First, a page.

Sverige publicerar IMF-uttalande om den svenska ekonomin

En delegation från Internationella valutafonden, IMF, avslutar i dag ett besök i Sverige. Besöket ingår som ett led i de konsultationer som IMF har med sina medlemsländer. Under besöket har delegationen träffat representanter från bland annat Riksbanken, Finansdepartementet, Näringsdepartementet, Konjunkturinstitutet samt arbetsmarknadens parter.

IMF ger sin syn på den svenska ekonomin i uttalandet som bifogas.

Delegationsledaren James Boughton kommer att finnas tillgänglig på Riksbanken för frågor kl. 15.00 i dag, onsdag. Ingång från Malmskillnadsgatan 7. Presskort krävs.

IMF:s uttalande kommer även att finns på Riksbankens hemsida på Internet:

Ytterligare information lämnas av internationella avdelningen:
Maria Götherström, tel. 08-787 04 95.


Sweden- – 1999 Article IV Consultation
Concluding Statement
May 26, 1999

Sweden is undertaking a remarkable transformation of its economy, and it already has much to show from it. Four successes stand out. First, the safety and profitability of the banking and financial structure have been restored after the crisis and recession of the early 1990s. Second, starting from a deficit of more than 12 percent of GDP early in this decade, the government accounts are now in surplus, and the prospect is for a continuing surplus and declining debt in the years to come. This improvement is all the more impressive in that it has been achieved without undermining the Swedish commitment to social welfare. Third, the Riksbank—armed with an effective inflation-targeting policy—has achieved price stability and has the tools to cope with any resurgence of inflationary pressures. The now-independent Riksbank has earned a measure of credibility that positions it well to maintain stable prices in the years to come.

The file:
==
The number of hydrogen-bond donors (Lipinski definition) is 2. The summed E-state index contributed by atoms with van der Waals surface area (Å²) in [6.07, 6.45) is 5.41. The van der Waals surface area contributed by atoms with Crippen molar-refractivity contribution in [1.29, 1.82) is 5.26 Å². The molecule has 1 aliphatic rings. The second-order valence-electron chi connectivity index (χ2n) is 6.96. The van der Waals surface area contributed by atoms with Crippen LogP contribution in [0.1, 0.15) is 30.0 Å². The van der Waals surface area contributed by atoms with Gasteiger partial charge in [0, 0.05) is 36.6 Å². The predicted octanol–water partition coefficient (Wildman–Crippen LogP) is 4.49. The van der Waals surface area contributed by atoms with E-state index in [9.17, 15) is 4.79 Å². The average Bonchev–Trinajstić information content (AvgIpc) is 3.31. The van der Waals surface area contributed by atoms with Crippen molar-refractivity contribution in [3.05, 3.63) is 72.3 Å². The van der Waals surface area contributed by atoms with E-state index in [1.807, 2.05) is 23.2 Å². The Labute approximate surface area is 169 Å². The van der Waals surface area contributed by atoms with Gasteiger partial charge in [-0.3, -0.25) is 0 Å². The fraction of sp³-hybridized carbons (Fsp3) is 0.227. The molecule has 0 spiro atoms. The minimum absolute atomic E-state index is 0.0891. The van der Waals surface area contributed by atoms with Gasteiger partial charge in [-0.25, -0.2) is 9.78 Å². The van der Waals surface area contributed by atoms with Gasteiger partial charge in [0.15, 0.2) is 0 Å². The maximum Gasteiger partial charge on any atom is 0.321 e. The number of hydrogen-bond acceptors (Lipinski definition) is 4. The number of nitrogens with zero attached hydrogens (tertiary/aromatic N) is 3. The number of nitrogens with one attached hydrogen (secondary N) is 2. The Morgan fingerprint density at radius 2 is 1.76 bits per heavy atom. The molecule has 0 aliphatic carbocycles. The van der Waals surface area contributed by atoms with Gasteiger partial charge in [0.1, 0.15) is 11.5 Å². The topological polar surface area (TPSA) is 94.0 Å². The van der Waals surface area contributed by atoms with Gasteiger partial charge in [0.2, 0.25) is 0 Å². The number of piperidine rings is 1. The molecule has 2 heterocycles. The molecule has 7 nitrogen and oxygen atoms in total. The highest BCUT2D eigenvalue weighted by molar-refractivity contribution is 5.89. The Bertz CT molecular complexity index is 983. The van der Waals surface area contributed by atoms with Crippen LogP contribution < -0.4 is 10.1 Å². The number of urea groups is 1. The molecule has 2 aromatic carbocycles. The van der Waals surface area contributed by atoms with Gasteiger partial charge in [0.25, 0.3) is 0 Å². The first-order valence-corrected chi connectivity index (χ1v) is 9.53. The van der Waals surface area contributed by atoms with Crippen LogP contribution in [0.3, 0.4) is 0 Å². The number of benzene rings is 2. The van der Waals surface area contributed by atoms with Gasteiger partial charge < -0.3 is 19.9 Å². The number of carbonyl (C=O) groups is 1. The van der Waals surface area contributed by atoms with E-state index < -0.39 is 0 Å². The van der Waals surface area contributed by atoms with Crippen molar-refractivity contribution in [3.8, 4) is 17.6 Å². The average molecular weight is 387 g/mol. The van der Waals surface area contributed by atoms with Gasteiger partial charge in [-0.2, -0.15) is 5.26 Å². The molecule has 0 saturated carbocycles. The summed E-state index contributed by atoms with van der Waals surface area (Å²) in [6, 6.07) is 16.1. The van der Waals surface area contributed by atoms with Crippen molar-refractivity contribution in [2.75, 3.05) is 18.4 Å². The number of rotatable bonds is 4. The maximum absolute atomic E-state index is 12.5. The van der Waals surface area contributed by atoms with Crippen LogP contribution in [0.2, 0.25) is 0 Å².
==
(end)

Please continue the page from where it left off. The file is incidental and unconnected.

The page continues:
Fourth, these strengthened policies have helped Sweden weather the international turbulence of the past year and have generated substantial economic growth. After a long period of slow growth and a wrenching recession, output growth in Sweden accelerated to a rate close to the industrial-country average in the second half of the 1990s and now is somewhat above. With a solid financial position and with economic policies that in most respects are not out of line with the rest of Europe, Sweden has reason to feel confident as it approaches a decision on whether to join the European Monetary Union (EMU).